being so bold and adventurous. It reaffirms my choices, and proves to me that giving your child as much attention as they want does not raise a child incapable of independence.

I love to watch her grow. That just about says it all.

Monday 16 April 2012

Babies Are Needy, But YOU Are The One Who Bugs Me

I just read this article, and even though in principle I agree with their argument, I definitely do not agree with making parents feel terrible for not being able to relax during pregnancy, breastfeed or have a natural birth if they wanted to do these things, or assume a child is neglected if it's not being constantly held by a family member. The author then proceeds to condescendingly suggest a dog, or even more patronising - a fish - instead of having a child if they cannot reach the impossibly high standards this author has set new parents.

I assume the author is a parent. I think that a lot of the things they try to ram down your throat as necessities are lovely - I love co-sleeping, breastfeeding, babywearing and hanging out with my little girl. I would also love her to have more family members involved in her care, but we live in a different city to our extended family network, so our daughter is a poor deprived thing, having to make do with two loving parents, and a whole host of our friends who she loves. I am a terrible parent, apparently. I should get a fish and take the baby back, I suppose.

It's hard enough being a new parent without someone making the nice, feel-good decisions look like a totalitarian regime. No one should be forced to parent in any particular way - we all turned out ok, and I doubt all of our parents were attachment parents. Sure we've all got our own issues, but even well-adjusted people have their own idiosyncracies.

Does this woman think that if we work even harder as over-worked parents that we'll somehow overcome our children's weaknesses? We've all got them, and no amount of parenting is going to raise a perfect child.

Although Da
rcia Narvaez is a psychologist, she doesn't seem particularly adept at being polite to hereadership, as she berates us for being human, fragile, and imperfect. Seems a pretty cruel thing for a psychologist to do, but I guess she gets paid to help people with low self-esteem brought on by perfectionist standards of parenting too.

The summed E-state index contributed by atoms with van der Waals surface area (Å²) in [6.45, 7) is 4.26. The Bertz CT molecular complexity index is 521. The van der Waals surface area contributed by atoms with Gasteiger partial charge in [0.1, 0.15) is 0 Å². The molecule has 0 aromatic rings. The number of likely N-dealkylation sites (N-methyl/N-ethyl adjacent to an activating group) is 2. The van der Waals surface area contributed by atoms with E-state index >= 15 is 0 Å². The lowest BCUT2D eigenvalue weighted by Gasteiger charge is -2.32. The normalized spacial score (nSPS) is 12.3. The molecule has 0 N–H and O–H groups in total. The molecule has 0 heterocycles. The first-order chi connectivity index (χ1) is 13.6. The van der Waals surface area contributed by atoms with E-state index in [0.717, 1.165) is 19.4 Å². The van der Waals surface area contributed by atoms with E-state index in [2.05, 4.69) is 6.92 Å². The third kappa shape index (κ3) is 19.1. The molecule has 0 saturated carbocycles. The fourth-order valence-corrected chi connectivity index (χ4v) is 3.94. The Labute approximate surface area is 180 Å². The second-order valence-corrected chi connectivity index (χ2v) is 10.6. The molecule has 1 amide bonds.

I don't know why this pa
rticular article has gotten my hackles up, because I agree with a lot of the points she makes. I do think that babies should be breastfed and carried around like little joeys for as long as possible, and all the rest. 

However, I agree with this stuff for my kids. Not all kids. Or all parents. All people have different opinions, and I would have thought a psychologist would be more tolerant, and more understanding of different beliefs and practices. I guess the stress Narvaez says we should avoid in pregnancy is in no way related to the unrealistic and unrelenting pressures placed on parents-to-be who already have enough on their plates?

Keep up the good wo
rk, Narvaez. Maybe soon there will actually be even less attachment parents, because you've made it seem like an impossible thing to achieve.

Saturday 14 April 2012

Parenting Pride and Feminist Philosophising

I'm a proud parent. I am also proud of being a parent. It seems that a vast section of society would prefer to think that children happen to other people, and don't want to be bothered in their adult world by little people. Fair enough, I guess. Although I have to question the values held by a society that doesn't place any distinction upon children, or the people who choose to have them. 

A lot of people seem to forget that children and parents shape the future of our society. Without people willing to sacrifice their earning potential or do without luxuries, there wouldn't be a new generation. Maybe childless people need to give people who have kids a bit of a break. Kids throw tantrums in inconvenient places, ask embarrassing questions, and talk too loudly. They also learn by doing things, so they need to go to places like shopping centres and learn what goes on and how to behave, just like anyone else.